For Preliminary Presentations: Once designs have begun to be developed generally architectural CAD drawings are “in the can”. At this point, interim and final presentations can be scheduled, and digital illustrations are not precluded by time demands. Yet at such times would a quick hand-drawn supplemental sketch, an isometric or birds eye view be helpful to clarify intent for your staff or an illustrator? Or, would a hand drawn illustration by more consistent with the problem-seeking early stages of design development?



Is Drawing Dead -03Alive or Dead?

How important is Drawing and Sketching to you? If you are an Educator, an Architect, a Designer, or an Illustrator (in-house at an Architectural Firm, or an independent) your practice will certainly color your reply. We want your opinion, and hope the feedback will start a discussion, and help ASAI to address its mission and offerings to members. Might we present more sketch examples, offer continuing education, provide lectures, blogs, and demos, or encourage academic research on the topic? Please share your thoughts on “Is Drawing Dead?”

Dan Church Architect AIA AICP ASAI
ASAI Secretary 2012-2014

11 Responses

  1. I can’t do without it professionally & have to hold hands w/those clients who never learned or simply forgot how to. It is a building block & tool to creative communication.

    1. i once saw a documentary on the making of Star Wars somewhere around the millenium. Here i saw the characters and buildings and spaceships being drawn by hand by a number of talented artists. These sketches were then refined in a 2d drawing program like photoshop and thus brought to life.
      The same sketches were used as a basis for 3d-modelling of the objects, i don’t think they used Sketchup in that documentary, but it would have worked because that’s how i work. Old School drawing work then scanned and made into thrue 3d in the Sketchup program.
      The real artwork still is drawing by hand like Leonardo did. The 2d and even more so 3d programmes that take over from there are to be seen as intelligent tools to save lots of time in your project, tools like super-intelligent rulers and compasses……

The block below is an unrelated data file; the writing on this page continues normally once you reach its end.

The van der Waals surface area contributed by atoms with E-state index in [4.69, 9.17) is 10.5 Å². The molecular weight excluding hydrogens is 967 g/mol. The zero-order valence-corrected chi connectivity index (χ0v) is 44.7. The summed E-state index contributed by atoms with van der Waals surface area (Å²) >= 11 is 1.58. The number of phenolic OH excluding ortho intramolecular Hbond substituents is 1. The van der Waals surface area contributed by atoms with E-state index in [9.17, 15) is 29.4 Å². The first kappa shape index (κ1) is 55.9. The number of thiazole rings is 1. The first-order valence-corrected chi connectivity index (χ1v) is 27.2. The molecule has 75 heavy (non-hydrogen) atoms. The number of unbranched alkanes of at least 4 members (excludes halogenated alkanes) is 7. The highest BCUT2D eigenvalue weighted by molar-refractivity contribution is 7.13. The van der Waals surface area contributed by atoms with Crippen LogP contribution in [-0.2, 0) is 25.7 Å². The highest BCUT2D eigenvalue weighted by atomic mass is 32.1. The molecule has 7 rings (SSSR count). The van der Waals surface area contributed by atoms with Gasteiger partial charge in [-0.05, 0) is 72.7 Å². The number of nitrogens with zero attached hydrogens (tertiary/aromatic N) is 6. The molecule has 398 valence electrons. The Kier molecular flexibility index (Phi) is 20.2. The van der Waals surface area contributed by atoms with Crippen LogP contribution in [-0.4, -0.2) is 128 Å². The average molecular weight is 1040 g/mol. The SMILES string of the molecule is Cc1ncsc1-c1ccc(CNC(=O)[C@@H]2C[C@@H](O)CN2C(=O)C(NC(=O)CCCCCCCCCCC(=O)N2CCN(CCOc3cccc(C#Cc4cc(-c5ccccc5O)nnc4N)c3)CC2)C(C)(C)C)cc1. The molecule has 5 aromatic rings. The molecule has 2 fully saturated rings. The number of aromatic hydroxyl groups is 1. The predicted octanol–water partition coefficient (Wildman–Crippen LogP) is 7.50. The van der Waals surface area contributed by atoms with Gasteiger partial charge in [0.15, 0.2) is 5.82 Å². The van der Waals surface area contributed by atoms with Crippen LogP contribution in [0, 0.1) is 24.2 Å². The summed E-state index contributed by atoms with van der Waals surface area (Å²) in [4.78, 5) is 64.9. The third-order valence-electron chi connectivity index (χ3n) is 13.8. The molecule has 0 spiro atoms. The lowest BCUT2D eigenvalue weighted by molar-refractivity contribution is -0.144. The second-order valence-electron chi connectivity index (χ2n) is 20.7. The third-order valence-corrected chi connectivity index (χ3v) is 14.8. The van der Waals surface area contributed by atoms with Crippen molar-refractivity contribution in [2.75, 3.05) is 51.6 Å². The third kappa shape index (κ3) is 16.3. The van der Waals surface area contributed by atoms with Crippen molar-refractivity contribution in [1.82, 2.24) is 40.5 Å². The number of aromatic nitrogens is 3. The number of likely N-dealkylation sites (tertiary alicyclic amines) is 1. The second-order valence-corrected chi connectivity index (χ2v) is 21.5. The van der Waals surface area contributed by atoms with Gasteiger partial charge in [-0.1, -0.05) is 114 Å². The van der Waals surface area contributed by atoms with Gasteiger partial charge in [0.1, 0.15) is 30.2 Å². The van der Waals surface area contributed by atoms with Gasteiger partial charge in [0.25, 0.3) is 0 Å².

2. There is no way drawing is dead. Well perhaps in the architectural profession, I don’t know. I combine 3d graphics and traditional drawing, ‘tradigital’. I find it is impossible to get the same loose effect with the graphics tablet, although I use that too. Sure, perhaps things like measured perspective drawings and working drawings are dead but they were pretty much dead when I studied design in the late 90s. Also, look at the phenomena urban sketchers, where people draw urban scenes around the world, mostly traditional, occasionally digital. Also, paper and pencil, you do not have to switch it on and off, load an application.

    I just think that perhaps some people who proclaim drawing is dead, never perhaps did much traditional drawing anyway?

  3. I don’t think it is a lost art. When I started my career it was the only way for me to communicate my ideas and at the time my style was still rather elementary. Throughout my career my technique improved but it was not because of any latent talent within – rather it was a continuous desire to watch others and try their techniques that kept me improving. I remember in the late 70’s Helmut Jahn impressed me with his zig zag style using a fountain pen. It became a big influence on how I do my quick sketches to this day. Another influence was a drawing professor I had at the University of Cincinnati – he told me to “draw all of what I see, but not all of what I see” – it took a while to figure it out, but when I did he was totally thrilled.
    In summary I would submit that the big driving force to learn how to draw must necessarily be “desire” whether you are working in Photoshop, AutoCAD, Revit or any software have a sketch book at your side to both mentally and with pencil in hand think through what it is you are trying to show and your drawing skills will become reality. They are not lost behind some hidden magic in a digital software.